The view from above – an aerial tour of Hurricane Sandy recovery and resiliency sites: Day 4

I’m Rick Bennett, Regional Scientist for the Northeast Region. This week, I am part of a team taking to the air to tour some of the locations that were devastated by Hurricane Sandy. Each evening, I will be sharing a little about what we saw, the projects on the ground and how we are working to ensure the coastline and the surrounding communities are #StrongAfterSandy. (Keith Shannon/USFWS)

I’m Rick Bennett, Regional Scientist for the Northeast Region. This week, I am part of a team taking to the air to tour some of the locations that were devastated by Hurricane Sandy. Each evening, I will be sharing a little about what we saw, the projects on the ground and how we are working to ensure the coastline and the surrounding communities are #StrongAfterSandy. (Keith Shannon/USFWS)

The first locations we looked at today were along the Maryland coast, more specifically in the Nanticoke River and the Pocomoke Sound.

The Nanticoke River is a tributary of the Chesapeake Bay, making it a vital avenue for species that support the region’s fishing industry. The river’s tidal marshes are being inundated with non-native phragmites, choking the river and degrading habitat for species – including American black duck. Treating the invasives will restore the natural hydrology of impacted wetlands. This will help support continued public hunting and fishing opportunities, and an emerging nature tourism industry in the town of Vienna. The invasive removal will also stem inland migration of marshes and keep water levels down during future storm surge, protecting nearby towns of such as Crisfield.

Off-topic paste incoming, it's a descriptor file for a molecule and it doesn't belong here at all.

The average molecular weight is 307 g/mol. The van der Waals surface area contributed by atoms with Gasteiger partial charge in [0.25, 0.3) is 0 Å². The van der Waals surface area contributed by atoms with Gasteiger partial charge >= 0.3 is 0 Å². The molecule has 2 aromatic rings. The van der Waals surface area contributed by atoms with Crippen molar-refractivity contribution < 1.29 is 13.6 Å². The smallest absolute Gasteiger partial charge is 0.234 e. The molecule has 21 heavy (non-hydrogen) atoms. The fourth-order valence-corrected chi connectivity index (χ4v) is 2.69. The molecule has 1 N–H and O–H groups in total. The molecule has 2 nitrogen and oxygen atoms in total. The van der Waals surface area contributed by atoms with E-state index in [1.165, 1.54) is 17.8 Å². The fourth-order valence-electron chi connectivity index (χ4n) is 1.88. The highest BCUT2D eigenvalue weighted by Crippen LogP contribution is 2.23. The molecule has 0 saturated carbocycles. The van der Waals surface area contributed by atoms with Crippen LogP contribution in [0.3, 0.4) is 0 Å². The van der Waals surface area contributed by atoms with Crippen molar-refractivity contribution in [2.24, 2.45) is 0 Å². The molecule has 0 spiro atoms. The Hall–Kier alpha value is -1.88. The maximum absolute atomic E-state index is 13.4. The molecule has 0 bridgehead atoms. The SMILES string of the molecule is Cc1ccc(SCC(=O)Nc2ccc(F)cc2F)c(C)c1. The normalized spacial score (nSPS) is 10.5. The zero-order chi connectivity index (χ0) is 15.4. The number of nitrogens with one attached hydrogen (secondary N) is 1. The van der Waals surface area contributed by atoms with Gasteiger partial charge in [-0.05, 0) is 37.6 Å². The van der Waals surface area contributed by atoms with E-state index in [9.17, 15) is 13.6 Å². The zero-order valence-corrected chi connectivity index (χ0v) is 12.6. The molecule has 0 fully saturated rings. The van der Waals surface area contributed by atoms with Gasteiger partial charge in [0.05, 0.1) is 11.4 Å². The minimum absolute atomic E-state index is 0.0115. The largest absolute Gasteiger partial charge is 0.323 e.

After flying over the sound, it was time to head further south to Virginia and Chincoteague National Wildlife Refuge.

Yesterday we looked at a living shoreline project at Glenn Martin National Wildlife Refuge, today we saw two more sites at Chincoteague where biologists are looking to construct 3,650 feet of living shoreline. Behind the living shoreline, two acres of oyster reefs will provide increased sediment uptake, nutrient removal, and water filtration – cultivating a healthier, more storm-resistant habitat. Hurricane Sandy caused extensive damage to the Chincoteague National Wildlife Refuge, its shorelines and its primary access road to the mainland; the enhanced shoreline will protect the main road through the refuge, safeguarding access in the event of future storm events.

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One Comment on “The view from above – an aerial tour of Hurricane Sandy recovery and resiliency sites: Day 4

  1. Another good day. Glad the weather held out for you. Thanks for the great blogs.

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